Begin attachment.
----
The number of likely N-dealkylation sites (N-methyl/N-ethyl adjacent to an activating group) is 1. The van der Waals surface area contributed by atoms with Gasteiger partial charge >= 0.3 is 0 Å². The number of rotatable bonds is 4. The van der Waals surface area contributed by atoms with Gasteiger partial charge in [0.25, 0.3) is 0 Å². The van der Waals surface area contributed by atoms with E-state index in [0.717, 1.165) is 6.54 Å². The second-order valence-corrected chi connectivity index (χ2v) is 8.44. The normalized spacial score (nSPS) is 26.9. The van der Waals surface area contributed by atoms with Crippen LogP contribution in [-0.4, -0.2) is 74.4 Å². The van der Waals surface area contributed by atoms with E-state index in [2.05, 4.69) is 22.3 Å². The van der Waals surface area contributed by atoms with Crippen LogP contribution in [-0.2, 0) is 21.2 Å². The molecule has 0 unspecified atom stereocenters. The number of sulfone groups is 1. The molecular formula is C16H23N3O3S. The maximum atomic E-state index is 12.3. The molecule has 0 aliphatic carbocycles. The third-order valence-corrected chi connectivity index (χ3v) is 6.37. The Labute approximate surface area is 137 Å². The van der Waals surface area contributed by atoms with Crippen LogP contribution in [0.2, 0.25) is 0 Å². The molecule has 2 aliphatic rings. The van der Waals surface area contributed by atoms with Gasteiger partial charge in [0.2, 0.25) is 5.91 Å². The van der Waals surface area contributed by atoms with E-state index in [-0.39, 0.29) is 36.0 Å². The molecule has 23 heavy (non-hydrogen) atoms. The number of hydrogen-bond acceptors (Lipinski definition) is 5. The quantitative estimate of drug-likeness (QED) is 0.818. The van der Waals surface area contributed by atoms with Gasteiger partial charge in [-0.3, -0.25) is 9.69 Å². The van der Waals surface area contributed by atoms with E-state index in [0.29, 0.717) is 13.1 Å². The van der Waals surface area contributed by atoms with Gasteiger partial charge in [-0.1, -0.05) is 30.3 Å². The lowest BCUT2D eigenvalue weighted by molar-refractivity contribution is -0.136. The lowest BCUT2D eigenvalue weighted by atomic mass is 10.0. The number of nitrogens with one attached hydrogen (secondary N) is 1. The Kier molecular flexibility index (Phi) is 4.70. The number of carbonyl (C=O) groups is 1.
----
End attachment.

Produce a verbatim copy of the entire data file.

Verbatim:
The number of likely N-dealkylation sites (N-methyl/N-ethyl adjacent to an activating group) is 1. The van der Waals surface area contributed by atoms with Gasteiger partial charge >= 0.3 is 0 Å². The number of rotatable bonds is 4. The van der Waals surface area contributed by atoms with Gasteiger partial charge in [0.25, 0.3) is 0 Å². The van der Waals surface area contributed by atoms with E-state index in [0.717, 1.165) is 6.54 Å². The second-order valence-corrected chi connectivity index (χ2v) is 8.44. The normalized spacial score (nSPS) is 26.9. The van der Waals surface area contributed by atoms with Crippen LogP contribution in [-0.4, -0.2) is 74.4 Å². The van der Waals surface area contributed by atoms with E-state index in [2.05, 4.69) is 22.3 Å². The van der Waals surface area contributed by atoms with Crippen LogP contribution in [-0.2, 0) is 21.2 Å². The molecule has 0 unspecified atom stereocenters. The number of sulfone groups is 1. The molecular formula is C16H23N3O3S. The maximum atomic E-state index is 12.3. The molecule has 0 aliphatic carbocycles. The third-order valence-corrected chi connectivity index (χ3v) is 6.37. The Labute approximate surface area is 137 Å². The van der Waals surface area contributed by atoms with Crippen LogP contribution in [0.2, 0.25) is 0 Å². The molecule has 2 aliphatic rings. The van der Waals surface area contributed by atoms with Gasteiger partial charge in [0.2, 0.25) is 5.91 Å². The van der Waals surface area contributed by atoms with E-state index in [-0.39, 0.29) is 36.0 Å². The molecule has 23 heavy (non-hydrogen) atoms. The number of hydrogen-bond acceptors (Lipinski definition) is 5. The quantitative estimate of drug-likeness (QED) is 0.818. The van der Waals surface area contributed by atoms with Gasteiger partial charge in [-0.3, -0.25) is 9.69 Å². The van der Waals surface area contributed by atoms with E-state index in [0.29, 0.717) is 13.1 Å². The van der Waals surface area contributed by atoms with Gasteiger partial charge in [-0.1, -0.05) is 30.3 Å². The lowest BCUT2D eigenvalue weighted by molar-refractivity contribution is -0.136. The lowest BCUT2D eigenvalue weighted by atomic mass is 10.0. The number of nitrogens with one attached hydrogen (secondary N) is 1. The Kier molecular flexibility index (Phi) is 4.70. The number of carbonyl (C=O) groups is 1.